Unearthed from the pages of the Torah, presented here is a correspondence between Yosef and Yaakov following their reunion at Goshen.
[Yosef]: Dearest Aba,
I am back at the palace, overjoyed and emotional after our long-awaited reunion. But, with all the joy, some disturbing thought keeps me up at night, and I feel I must ask you this question. I have waited so many years to see your face again. I wanted you to wrap your strong arms around me and embrace me with love, as if I were a little kid again. I was desperate to hear your voice, sweeter than honey, to tell you about my travails and false hopes, and to discover again that there is someone in this treacherous world who loves me to death. But that feeling was missing. You stood there motionless, you let me hug you, but you didn’t hug me back. You heard and saw me crying, you felt my warm tears rolling down your neck, but you did not shed a tear! What have I done to deserve this? What are you punishing me for? Why didn’t I see my reflection in the apple of your eye? Please tell me Aba, for my soul is tormented.
[Yaakov]: Yosef, my dear, sweet son, my baby who was and who disappeared, who was driven away and returned as a king. Haven’t you heard what I told you when we met: אמותה הפעם אחרי ראותי את פניך כי עודך חי – now I can die, for I have seen your face and I know that you are alive. Since I lost you, my body has been bent, joy left me, I turned old overnight, I wore sackcloth and ashes, and there was no reason for me to live. I didn’t even have a gravesite for me to visit and wash with my tears. I buried your mother on the way to Bethlehem, I buried my mother’s nurse under the oak, and I even had a burial place for the abominable idols of Shekhem. But you, you were devoured by a wild beast, and my soul was devoured by agony. I, who have wandered and traveled all my life, erecting monuments for the joys and sorrows of my life, an altar in Bethel and a pillar in Gilead, could not come to your fresh grave and sit by a mound of dirt marking the last I knew of you. I did not know where in the netherland were your bones scattered, nor did I have the comfort of the mourners or wailers. And now I have learned that you have been the viceroy of Egypt for nine years, but your thoughts were not with me, and my love has abandoned your heart. How did you not send for me? Why did not say “where is my loving father, let me bring him to me, wipe the tears from his eyes and drive the bitter poison of death from his heart?” איכה יוסף – Where were you, Yosef?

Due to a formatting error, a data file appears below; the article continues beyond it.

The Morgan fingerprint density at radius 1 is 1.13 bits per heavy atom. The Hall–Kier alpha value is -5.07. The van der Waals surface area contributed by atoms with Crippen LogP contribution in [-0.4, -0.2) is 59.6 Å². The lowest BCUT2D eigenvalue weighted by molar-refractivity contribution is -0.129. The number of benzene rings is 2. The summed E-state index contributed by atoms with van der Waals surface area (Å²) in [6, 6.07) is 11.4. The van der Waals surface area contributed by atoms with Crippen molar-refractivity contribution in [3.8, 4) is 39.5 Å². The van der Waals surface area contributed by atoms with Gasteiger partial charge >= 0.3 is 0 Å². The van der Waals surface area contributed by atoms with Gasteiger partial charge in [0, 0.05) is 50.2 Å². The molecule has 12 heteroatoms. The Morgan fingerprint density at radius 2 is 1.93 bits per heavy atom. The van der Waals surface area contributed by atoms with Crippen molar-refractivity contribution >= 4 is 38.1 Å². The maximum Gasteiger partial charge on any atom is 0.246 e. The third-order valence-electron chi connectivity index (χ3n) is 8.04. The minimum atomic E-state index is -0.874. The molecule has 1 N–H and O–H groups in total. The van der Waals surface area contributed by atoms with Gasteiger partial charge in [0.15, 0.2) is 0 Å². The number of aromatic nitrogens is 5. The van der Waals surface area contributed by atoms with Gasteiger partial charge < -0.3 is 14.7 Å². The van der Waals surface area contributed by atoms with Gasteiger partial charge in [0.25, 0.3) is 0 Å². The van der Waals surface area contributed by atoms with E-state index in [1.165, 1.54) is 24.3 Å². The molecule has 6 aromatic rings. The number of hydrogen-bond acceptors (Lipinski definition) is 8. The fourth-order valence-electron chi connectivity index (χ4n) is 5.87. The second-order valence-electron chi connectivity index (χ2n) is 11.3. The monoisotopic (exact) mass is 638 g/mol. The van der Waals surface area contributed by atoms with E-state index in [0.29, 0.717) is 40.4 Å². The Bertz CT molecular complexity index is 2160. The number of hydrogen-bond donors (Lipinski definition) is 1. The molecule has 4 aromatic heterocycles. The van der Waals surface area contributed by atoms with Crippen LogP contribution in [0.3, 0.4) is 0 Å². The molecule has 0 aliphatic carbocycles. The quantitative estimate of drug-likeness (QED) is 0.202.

[Yosef]: Aba, please, try to understand! You were the one who taught me to seek truth and told me to pursue my dreams. You lectured me on how one must face difficulties to fulfill the mission designated to him by God. I knew that you believed in my dreams even though you rebuked me in front of my brothers. I was worried about you, and it was for you that I wanted to succeed. I had to create a haven in Egypt for you and the family, and it was not easy. Believe me Aba, I have suffered a lot, I did.
[Yaakov]: My beloved Yosef. Whenever I mentioned your name my heart ached. How could you do this to me? You let me be tortured by endless thoughts, longing for you, thinking you are dead, and all that time you were alive, sitting on your royal throne. You have added pain to my pain, keeping Shimon as a hostage to force me to let go of Binyamin. When I worked for your grandfather, my love for your mother made seven years look like few days, but when Binyamin left me, every day stretched into seven years. I wanted to die, every day I wanted to die because of you, and now it was you and Binyamin. Yes, you, and Binyamin, and Shimon, you have all come back, but my lost days, years upon years which went up in blinding smoke, will never come back. Please, ask me no more!